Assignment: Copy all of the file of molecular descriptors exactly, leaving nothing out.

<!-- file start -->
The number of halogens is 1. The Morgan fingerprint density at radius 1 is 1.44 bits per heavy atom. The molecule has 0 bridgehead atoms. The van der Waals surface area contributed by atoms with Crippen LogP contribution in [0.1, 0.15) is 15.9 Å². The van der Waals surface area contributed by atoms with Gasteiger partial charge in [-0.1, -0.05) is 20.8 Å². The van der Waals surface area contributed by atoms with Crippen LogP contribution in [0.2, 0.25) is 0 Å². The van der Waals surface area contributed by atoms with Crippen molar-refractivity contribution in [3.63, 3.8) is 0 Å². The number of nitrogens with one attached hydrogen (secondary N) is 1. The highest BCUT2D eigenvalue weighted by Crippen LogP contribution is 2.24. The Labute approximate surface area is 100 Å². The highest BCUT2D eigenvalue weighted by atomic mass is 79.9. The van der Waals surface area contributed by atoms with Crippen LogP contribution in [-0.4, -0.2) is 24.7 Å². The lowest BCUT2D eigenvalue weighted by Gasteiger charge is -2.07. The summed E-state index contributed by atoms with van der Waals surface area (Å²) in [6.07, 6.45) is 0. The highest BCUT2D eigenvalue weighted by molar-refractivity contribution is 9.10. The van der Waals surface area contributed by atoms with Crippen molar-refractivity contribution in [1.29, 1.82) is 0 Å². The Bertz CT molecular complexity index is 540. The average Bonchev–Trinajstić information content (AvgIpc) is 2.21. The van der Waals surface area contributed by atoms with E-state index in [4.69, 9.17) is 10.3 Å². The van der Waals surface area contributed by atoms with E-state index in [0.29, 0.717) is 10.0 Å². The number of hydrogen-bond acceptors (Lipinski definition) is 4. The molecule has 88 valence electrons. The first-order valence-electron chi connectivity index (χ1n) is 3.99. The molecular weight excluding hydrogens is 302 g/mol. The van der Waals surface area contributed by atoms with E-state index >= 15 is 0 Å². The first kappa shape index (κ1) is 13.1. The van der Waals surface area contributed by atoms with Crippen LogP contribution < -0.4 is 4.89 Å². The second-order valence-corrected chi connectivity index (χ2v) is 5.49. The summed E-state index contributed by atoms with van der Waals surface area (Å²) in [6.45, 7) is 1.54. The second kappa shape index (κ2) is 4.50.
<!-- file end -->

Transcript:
The number of halogens is 1. The Morgan fingerprint density at radius 1 is 1.44 bits per heavy atom. The molecule has 0 bridgehead atoms. The van der Waals surface area contributed by atoms with Crippen LogP contribution in [0.1, 0.15) is 15.9 Å². The van der Waals surface area contributed by atoms with Gasteiger partial charge in [-0.1, -0.05) is 20.8 Å². The van der Waals surface area contributed by atoms with Crippen LogP contribution in [0.2, 0.25) is 0 Å². The van der Waals surface area contributed by atoms with Crippen molar-refractivity contribution in [3.63, 3.8) is 0 Å². The number of nitrogens with one attached hydrogen (secondary N) is 1. The highest BCUT2D eigenvalue weighted by Crippen LogP contribution is 2.24. The Labute approximate surface area is 100 Å². The highest BCUT2D eigenvalue weighted by atomic mass is 79.9. The van der Waals surface area contributed by atoms with Crippen LogP contribution in [-0.4, -0.2) is 24.7 Å². The lowest BCUT2D eigenvalue weighted by Gasteiger charge is -2.07. The summed E-state index contributed by atoms with van der Waals surface area (Å²) in [6.07, 6.45) is 0. The highest BCUT2D eigenvalue weighted by molar-refractivity contribution is 9.10. The van der Waals surface area contributed by atoms with Crippen molar-refractivity contribution in [1.29, 1.82) is 0 Å². The Bertz CT molecular complexity index is 540. The average Bonchev–Trinajstić information content (AvgIpc) is 2.21. The van der Waals surface area contributed by atoms with E-state index in [4.69, 9.17) is 10.3 Å². The van der Waals surface area contributed by atoms with E-state index in [0.29, 0.717) is 10.0 Å². The number of hydrogen-bond acceptors (Lipinski definition) is 4. The molecule has 88 valence electrons. The first-order valence-electron chi connectivity index (χ1n) is 3.99. The molecular weight excluding hydrogens is 302 g/mol. The van der Waals surface area contributed by atoms with E-state index >= 15 is 0 Å². The first kappa shape index (κ1) is 13.1. The van der Waals surface area contributed by atoms with Crippen LogP contribution < -0.4 is 4.89 Å². The second-order valence-corrected chi connectivity index (χ2v) is 5.49. The summed E-state index contributed by atoms with van der Waals surface area (Å²) in [6.45, 7) is 1.54. The second kappa shape index (κ2) is 4.50.